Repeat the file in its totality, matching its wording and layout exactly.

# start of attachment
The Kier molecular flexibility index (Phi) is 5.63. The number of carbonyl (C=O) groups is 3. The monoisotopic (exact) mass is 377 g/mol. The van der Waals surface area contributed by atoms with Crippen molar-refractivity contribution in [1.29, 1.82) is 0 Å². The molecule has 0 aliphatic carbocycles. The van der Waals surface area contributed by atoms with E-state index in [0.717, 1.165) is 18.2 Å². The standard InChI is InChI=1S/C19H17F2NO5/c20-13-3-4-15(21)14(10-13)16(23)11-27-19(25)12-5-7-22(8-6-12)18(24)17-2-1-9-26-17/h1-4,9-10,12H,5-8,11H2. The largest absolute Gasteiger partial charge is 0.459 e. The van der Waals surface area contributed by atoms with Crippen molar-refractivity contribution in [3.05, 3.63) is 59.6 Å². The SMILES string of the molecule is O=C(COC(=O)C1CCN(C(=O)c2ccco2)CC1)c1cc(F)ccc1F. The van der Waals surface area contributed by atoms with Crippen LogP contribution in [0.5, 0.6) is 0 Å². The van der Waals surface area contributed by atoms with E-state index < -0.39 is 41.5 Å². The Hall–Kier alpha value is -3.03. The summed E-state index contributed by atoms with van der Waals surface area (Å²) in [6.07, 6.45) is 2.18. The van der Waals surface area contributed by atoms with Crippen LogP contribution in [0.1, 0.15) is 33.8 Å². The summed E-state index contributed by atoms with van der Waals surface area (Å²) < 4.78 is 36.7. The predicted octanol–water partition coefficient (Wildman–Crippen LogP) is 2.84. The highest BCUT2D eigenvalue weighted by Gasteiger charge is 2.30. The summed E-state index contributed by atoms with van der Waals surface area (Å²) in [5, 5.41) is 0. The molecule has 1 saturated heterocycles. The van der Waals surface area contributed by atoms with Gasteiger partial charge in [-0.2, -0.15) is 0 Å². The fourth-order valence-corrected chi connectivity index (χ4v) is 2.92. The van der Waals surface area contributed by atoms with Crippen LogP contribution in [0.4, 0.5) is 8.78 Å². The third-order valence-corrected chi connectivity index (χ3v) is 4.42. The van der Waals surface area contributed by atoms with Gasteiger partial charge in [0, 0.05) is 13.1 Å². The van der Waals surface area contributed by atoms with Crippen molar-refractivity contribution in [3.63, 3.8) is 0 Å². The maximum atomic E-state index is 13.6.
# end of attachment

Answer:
The Kier molecular flexibility index (Phi) is 5.63. The number of carbonyl (C=O) groups is 3. The monoisotopic (exact) mass is 377 g/mol. The van der Waals surface area contributed by atoms with Crippen molar-refractivity contribution in [1.29, 1.82) is 0 Å². The molecule has 0 aliphatic carbocycles. The van der Waals surface area contributed by atoms with E-state index in [0.717, 1.165) is 18.2 Å². The standard InChI is InChI=1S/C19H17F2NO5/c20-13-3-4-15(21)14(10-13)16(23)11-27-19(25)12-5-7-22(8-6-12)18(24)17-2-1-9-26-17/h1-4,9-10,12H,5-8,11H2. The largest absolute Gasteiger partial charge is 0.459 e. The van der Waals surface area contributed by atoms with Crippen molar-refractivity contribution in [3.05, 3.63) is 59.6 Å². The SMILES string of the molecule is O=C(COC(=O)C1CCN(C(=O)c2ccco2)CC1)c1cc(F)ccc1F. The van der Waals surface area contributed by atoms with Crippen LogP contribution in [0.5, 0.6) is 0 Å². The van der Waals surface area contributed by atoms with E-state index < -0.39 is 41.5 Å². The Hall–Kier alpha value is -3.03. The summed E-state index contributed by atoms with van der Waals surface area (Å²) in [6.07, 6.45) is 2.18. The van der Waals surface area contributed by atoms with Crippen LogP contribution in [0.1, 0.15) is 33.8 Å². The summed E-state index contributed by atoms with van der Waals surface area (Å²) < 4.78 is 36.7. The predicted octanol–water partition coefficient (Wildman–Crippen LogP) is 2.84. The highest BCUT2D eigenvalue weighted by Gasteiger charge is 2.30. The summed E-state index contributed by atoms with van der Waals surface area (Å²) in [5, 5.41) is 0. The molecule has 1 saturated heterocycles. The van der Waals surface area contributed by atoms with Gasteiger partial charge in [-0.2, -0.15) is 0 Å². The fourth-order valence-corrected chi connectivity index (χ4v) is 2.92. The van der Waals surface area contributed by atoms with Crippen LogP contribution in [0.4, 0.5) is 8.78 Å². The third-order valence-corrected chi connectivity index (χ3v) is 4.42. The van der Waals surface area contributed by atoms with Gasteiger partial charge in [0, 0.05) is 13.1 Å². The van der Waals surface area contributed by atoms with Crippen molar-refractivity contribution in [3.63, 3.8) is 0 Å². The maximum atomic E-state index is 13.6.